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lindagray

Tiramisu & Digestivo

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Tiramisu

If you want to branch out from gelato in the world of Italian sweets, your first stop should be the deceptively simple Tiramisu, which is probably the country’s most beloved after-dinner dessert. This no-bake parfait features alternating layers of soft, sweetened mascarpone cheese and coffee-soaked ladyfingers. Despite its elemental feel (coffee, cream cheese, old cookies) tiramisu is the youngest dish on this list, with most estimates of its creation placing it in the 1960s. It may be simple to make but not all tiramisu is created equal. A good tiramisu features only the highest quality coffee and mascarpone. Cream and egg whites are sometimes added to the mascarpone to give it a lighter texture, and a variety of cookies and cakes can be substituted for the traditional lady fingers. Unless your Italian is particularly strong you will probably struggle to enquire about these things in a restaurant, so the often the only option is to simply order one and see if it’s to your liking.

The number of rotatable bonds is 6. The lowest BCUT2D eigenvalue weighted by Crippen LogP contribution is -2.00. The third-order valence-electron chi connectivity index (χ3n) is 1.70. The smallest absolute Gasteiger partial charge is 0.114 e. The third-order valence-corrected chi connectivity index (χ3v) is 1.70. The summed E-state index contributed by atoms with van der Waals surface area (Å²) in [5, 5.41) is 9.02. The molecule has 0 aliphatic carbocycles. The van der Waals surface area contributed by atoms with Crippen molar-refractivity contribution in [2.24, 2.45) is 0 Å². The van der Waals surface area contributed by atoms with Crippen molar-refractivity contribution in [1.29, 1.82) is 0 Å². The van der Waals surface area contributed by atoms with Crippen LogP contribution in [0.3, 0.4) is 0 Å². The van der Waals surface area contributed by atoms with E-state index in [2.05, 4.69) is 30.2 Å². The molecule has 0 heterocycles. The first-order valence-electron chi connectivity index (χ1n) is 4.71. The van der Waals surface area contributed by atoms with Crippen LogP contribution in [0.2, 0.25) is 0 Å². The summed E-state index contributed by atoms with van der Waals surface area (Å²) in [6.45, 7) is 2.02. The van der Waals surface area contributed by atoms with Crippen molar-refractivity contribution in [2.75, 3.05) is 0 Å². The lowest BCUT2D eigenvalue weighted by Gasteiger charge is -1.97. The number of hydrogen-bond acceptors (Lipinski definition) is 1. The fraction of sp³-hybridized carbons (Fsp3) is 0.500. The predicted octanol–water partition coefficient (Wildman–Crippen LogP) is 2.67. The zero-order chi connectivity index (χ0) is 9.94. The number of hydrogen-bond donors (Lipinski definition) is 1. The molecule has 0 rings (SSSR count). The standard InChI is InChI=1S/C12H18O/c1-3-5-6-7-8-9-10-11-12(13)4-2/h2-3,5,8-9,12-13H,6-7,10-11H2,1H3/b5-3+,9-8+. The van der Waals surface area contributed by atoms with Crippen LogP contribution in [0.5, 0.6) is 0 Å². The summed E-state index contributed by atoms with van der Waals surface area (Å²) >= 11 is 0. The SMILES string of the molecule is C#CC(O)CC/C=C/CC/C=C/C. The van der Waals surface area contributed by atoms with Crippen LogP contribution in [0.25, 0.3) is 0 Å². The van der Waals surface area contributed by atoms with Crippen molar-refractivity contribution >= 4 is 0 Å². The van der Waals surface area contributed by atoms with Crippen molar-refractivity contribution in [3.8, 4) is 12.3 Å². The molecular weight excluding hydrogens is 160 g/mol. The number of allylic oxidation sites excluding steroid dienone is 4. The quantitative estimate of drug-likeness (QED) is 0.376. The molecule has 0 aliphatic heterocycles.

Digestivo

The term “digestivo” or “digestive” does not refer to one drink, but a class of drinks that are enjoyed after a big meal with the aim of settling the stomach and helping you feel not-quite-so-full. Drinking them dates back to the Middle Ages, when people all over Europe believed in the medicinal properties of alcohol mixed with sugar and herbs. Although the doctors are still out on the medical benefits of drinking medium to strong liquors after a meal, the fact remains that you cannot say you have enjoyed a real Italian meal unless you top it off with a shot of the hard stuff. Popular digestives include limoncello, grappa, amaro, cynar, amaretto, and if you’re feeling brave, sambuca which has enough alcohol to make a horse giddy. If you step off the beaten track in Italy you will also discover all types of nice post dinner tipples made from local fruits and herbs. Don’t be shy, they are always worth a sip. 

 

digestivo.jpg

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